Rather than preach, the aggregated campaign empowers teens to make educated choices and to recognize the consequences of those choices - to own their "C." The objectives of the campaign are to:

  • Help teens identify choices in their lives
  • Normalize positive choice-making behavior
  • Promote making smart, healthy choices by preventing tobacco use, improving nutrition and encouraging physical activity.

A youth-relevant brand was created to compete not just against other public health messages, but other youth brands. Campaign elements were designed to work with and complement current fashions and trends of the youth culture. The campaign elements include a website, www.ownyourC.com; online advertising; social media; TV spots; and outreach, such as a branded ice cream truck, promotion items (jump-drives, magnets, stickers, t-shirts and winter hats) and quit kits.

The “Own Your ‘C’” campaign has gained traction among Colorado's youth. It has:

  • Generated 47,000 visitors to the website
  • Reached 4.5 million Colorado teens with TV spots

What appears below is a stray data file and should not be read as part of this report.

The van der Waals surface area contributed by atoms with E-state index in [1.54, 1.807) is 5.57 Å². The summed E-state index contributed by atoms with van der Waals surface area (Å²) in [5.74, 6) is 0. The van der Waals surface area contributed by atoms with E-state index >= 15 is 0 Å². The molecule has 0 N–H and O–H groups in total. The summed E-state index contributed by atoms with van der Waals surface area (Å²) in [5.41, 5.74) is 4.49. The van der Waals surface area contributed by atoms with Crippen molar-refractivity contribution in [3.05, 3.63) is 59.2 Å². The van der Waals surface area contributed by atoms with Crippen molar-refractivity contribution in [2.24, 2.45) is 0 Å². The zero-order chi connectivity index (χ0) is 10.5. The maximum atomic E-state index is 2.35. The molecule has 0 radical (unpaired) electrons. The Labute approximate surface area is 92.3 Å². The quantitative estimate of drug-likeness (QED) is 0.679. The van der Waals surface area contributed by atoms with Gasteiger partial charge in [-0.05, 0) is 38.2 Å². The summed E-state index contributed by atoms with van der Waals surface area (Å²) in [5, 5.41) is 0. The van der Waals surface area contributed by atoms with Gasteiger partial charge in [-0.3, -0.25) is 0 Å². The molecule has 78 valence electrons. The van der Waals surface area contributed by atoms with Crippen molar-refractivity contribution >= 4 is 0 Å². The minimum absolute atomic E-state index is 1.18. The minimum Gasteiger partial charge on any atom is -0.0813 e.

• Conducted more than 430 events in each of Colorado's 64 counties, reaching more than 75,000 students.

More importantly, Colorado youth are receptive to the campaign and have actively engaged in the online community to converse about health-related topics, including tobacco. The average visitor spends six and a half minutes or more on the site and views 27 pages per visit. Furthermore, teens have thanked campaign leaders for being "refreshing" and "non-preachy."

NTCC’s work with the Cases journal follows prior work with GW’s Dr. Lorien Abroms, assistant research professor in the Department of Prevention and Community Health, to develop the first evidence-based iPhone app for tobacco cessation, “My QuitLine.” “My QuitLine links users to the National Cancer Institute’s quitline service where they can speak to a live quitline coach or use live text to get advice on quitting (go to http://www.tobacco-cessation.org/PDFs/MyQuitLinePressReleaseFINAL.pdf learn more).

To view the full New Media & Smoking Cessation case studies or to get more information on Cases in Public Health Communication & Marketing, please visit http://www.gwumc.edu/sphhs/departments/pch/phcm/casesjournal/volume3/index.cfm.

Top ButtonTOP

Research Highlights

Gays and Lesbians More Likely to Smoke (By Quite a Bit), Study Shows

Among homosexuals, 37 percent of women smoke and 33 percent of men smoke. This is compared to 18 percent of heterosexual women and 24 percent of heterosexual men.

These figures come from researchers at the University of North Carolina at Chapel Hill. Published in the August issue of Tobacco Control, they're based on a review of 42 studies about tobacco use among sexual minorities.